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What comes to your mind when you think of the word Transylvania, if you ponder it at all? What comes to my mind are mountains of savage beauty, ancient castles, werewolves, and witches - a land of magical obscurity. How, in short, am I to believe I will still be in Europe, on entering such a realm? I shall let you know if it's Europe or fairyland, when I get there.
First, Snagov - I set out tomorrow.”
Glove making must be one of the oldest crafts around, since in its truest form, a glove is nothing more than something to keep your hands warm. The use of leather gloves however, adapted many forms over time. From Ancient Egyptian kings, to medieval European noblemen and the upper class of France, gloves had a place in society. Today, some of the finest glove cutters can be found in Hungary and Romania, and that is exactly where our factory is located.
The process of making a glove by hand has been around for such a long time, that the craft created a true lexicon of terms, for each of the processes involved.
The leather, Peruvian Carpincho, wild Peccary and North-European deer, is first ‘worked’. It is moistened with a dabber, sprinkled with talc powder, and then stretched lengthwise and sidewise against the side of the table until it becomes springy. This is a crucial step, as it assures the leather will stretch evenly over time, providing a perfect fit.
Once the leather is sufficiently stretched, it is laid flat and inspected by the master cutter. It is his job to decide where and how to cut. Since in many cases, the leather comes from wild animals, marks such as scars and bullet wounds will be present. Traditional cardboard stencils are used to mark the lines.
A rectangle is cut out of the skin that will define the surface area of the glove. This rectangle is called the trank. Glove making scissors are different from tailor’s scissors, as they have shorter, thicker blades. Together with the trank, smaller pieces of leather are cut out that will form the forks (or Fourchettes in French, a name given since the fingers of a glove resemble a fork), and quirks. Quirks are diamond shaped pieces of leather that go between the finger, giving the fingers more shape and allowing for more movement. Quirks are rare these days, but they are a detail we insisted on putting in. Cutting out the pieces of leather is arguably the most important stage in glove making.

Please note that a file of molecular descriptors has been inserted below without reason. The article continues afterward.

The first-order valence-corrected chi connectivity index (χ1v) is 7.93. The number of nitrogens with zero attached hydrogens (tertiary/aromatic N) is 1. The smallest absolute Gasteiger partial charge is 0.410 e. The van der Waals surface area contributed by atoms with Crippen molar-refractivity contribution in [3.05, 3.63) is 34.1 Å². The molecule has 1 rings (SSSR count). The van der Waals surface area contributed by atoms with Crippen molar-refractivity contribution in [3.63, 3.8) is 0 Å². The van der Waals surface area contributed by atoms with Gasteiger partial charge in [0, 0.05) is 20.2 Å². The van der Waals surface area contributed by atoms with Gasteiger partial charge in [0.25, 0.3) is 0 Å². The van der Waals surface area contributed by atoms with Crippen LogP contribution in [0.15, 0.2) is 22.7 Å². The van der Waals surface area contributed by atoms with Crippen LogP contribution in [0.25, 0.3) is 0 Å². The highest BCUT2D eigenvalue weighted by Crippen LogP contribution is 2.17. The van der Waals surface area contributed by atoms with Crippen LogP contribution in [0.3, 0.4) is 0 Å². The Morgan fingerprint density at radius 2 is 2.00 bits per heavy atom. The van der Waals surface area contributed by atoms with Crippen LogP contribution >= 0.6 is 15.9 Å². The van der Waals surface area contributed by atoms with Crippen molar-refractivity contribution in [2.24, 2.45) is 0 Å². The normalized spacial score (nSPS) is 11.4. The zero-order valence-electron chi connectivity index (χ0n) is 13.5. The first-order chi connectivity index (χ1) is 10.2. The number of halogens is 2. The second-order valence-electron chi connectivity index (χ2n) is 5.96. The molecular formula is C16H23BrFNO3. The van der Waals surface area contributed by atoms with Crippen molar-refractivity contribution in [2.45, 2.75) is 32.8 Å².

The pieces of leather are stretched another time, to the exact size of the template. This step is called ‘trying-out’.
Next step in the production is called ‘slitting’, a process that used to be carried out by hand, where the fingers are separated and the space for the thumb is cut out. Glove making became a true industry in 1834, when the French Xavier Jouvin of Grenoble invented the steel cutting die that made it possible to precisely cut out these parts by machine.
After all the pieces have been cut out and properly stretched, a team of seamstresses assembles the different parts, either by hand or by machine. Sewing a glove takes time, and is done not by one, but by a number of seamstresses all specialized in a small part. Techniques are handed over for decades, since the machines used have known little development and are difficult to master, such as the horizontal stitching machine.
The parallel lines running across the back of the glove, called points, are stitched by hand and are meant to give the glove a more elegant appearance.
In the final stage of assembly, the lining is attached by turning the glove inside out, and stitching it to the tip of each finger.
The gloves are then pulled over a ‘warm hand’, a heated metal plate to give the glove its final shape.